As reported over the past five years, CAR is a source and transit country for children subjected to forced labor and sex trafficking, women subjected to forced prostitution, and adults subjected to forced labor. Observers report most victims are CAR citizens exploited within the country, and a smaller number transported between CAR and Cameroon, Chad, Nigeria, Republic of the Congo, Democratic Republic of the Congo (DRC), Sudan, or South Sudan. Traffickers, as well as transient merchants and herders, subject children to domestic servitude, commercial sexual exploitation, and forced labor in agriculture, artisanal gold and diamond mines, shops, and street vending. Within the country, children are at risk of becoming victims of forced labor, and Ba’aka (pygmy) minorities are at risk of becoming victims of forced agricultural work, especially in the region around the Lobaye rainforest. Girls are at risk of being exploited in commercial sex in urban centers. Girls forced into marriages are often subjected to domestic servitude, sexual slavery, and possibly sex trafficking.
Surges in violent conflict in recent years resulted in chronic instability and the displacement of more than one million people, increasing the vulnerability of men, women, and children to forced labor and sex trafficking. In 2017, almost 700,000 people remained internally displaced inside the country and approximately 540,000 individuals sought refuge in neighboring countries. This is an increase from 402,000 internally displaced people and 464,000 refugees the previous year. An international organization has identified more than 10,000 refugees residing in CAR and more than 45,000 refugee returnees spontaneously returned to CAR in 2017. The government’s lack of control and presence in much of the country impairs its ability to effectively combat the worst forms of child labor nationwide. There is limited information about the forms of exploitation believed to have increased as a result of ongoing conflict.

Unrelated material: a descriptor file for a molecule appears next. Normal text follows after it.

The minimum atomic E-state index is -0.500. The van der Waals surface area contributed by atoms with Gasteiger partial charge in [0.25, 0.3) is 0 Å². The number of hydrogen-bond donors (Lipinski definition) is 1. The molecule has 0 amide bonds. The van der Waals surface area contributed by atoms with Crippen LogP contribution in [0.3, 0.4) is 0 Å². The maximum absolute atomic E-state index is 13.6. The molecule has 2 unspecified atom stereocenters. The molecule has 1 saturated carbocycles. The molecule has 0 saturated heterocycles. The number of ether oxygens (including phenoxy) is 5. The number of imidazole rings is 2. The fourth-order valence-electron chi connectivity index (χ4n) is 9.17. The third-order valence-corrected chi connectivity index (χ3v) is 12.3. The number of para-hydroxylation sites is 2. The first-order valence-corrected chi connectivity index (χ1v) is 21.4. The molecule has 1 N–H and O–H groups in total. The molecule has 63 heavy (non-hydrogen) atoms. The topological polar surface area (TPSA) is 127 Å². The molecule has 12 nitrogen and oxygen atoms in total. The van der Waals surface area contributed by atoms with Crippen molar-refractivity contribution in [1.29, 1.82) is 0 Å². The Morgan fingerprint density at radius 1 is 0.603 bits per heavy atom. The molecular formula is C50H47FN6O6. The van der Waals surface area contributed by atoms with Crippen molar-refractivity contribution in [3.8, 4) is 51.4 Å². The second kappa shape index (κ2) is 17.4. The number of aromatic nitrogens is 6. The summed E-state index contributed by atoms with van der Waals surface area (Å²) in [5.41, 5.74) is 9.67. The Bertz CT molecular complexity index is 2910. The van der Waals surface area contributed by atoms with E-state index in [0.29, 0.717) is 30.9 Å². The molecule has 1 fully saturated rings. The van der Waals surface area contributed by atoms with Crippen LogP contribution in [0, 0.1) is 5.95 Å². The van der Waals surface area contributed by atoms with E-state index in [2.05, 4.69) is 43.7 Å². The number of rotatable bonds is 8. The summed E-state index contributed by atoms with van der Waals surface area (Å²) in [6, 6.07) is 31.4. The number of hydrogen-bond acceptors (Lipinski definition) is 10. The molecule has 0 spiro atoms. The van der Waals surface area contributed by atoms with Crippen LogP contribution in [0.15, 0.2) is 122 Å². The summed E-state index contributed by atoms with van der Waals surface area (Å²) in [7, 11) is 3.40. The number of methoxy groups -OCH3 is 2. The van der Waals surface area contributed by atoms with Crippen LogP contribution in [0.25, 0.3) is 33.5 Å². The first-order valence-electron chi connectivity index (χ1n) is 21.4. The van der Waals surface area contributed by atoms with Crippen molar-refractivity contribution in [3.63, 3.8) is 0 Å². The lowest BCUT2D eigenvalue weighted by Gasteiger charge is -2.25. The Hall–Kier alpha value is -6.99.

The recruitment and use of children by armed groups, at times through force, has been widely documented; however, there were no verified cases of government-affiliated forces recruiting or using child soldiers during the reporting period. An international organization reported between 6,000 and 10,000 children were recruited by armed groups during the latest conflict through 2015. The government ratified the UN Optional Protocol to the Convention on the Rights of the Child on the involvement of children in armed conflict in September 2017 and ratified the African Charter on the Rights and Welfare of the Child in July 2016. The Ministry of Justice announced measures to incorporate into national legislation provisions to criminalize actions committed by members of armed groups to include the recruitment or use of children in armed conflict.
United Nations Multidimensional Integrated Stabilization Mission in the Central African Republic (MINUSCA) has more than 10,000 peacekeeping forces and police in CAR to protect civilians, provide security, support humanitarian operations, and promote and protect human rights, among other objectives; however, allegations of sexual abuse by peacekeepers within MINUSCA persisted during the reporting period. The UN investigated six alleged sexual exploitation cases of MINUSCA peacekeepers, police, and UN civilian staff. More than 100 cases were reported since MINUSCA’s inception in September 2014. Peacekeepers from the DRC and the Republic of Congo allegedly perpetrated the majority of these 50 reported cases.
The Lord’s Resistance Army (LRA), a Ugandan rebel group that operates in CAR’s eastern regions, continued to abduct boys and girls for use as cooks, porters, concubines, and combatants during the reporting period. Due to regional counter-LRA operations, LRA activities decreased compared to previous years, but the group remains a threat.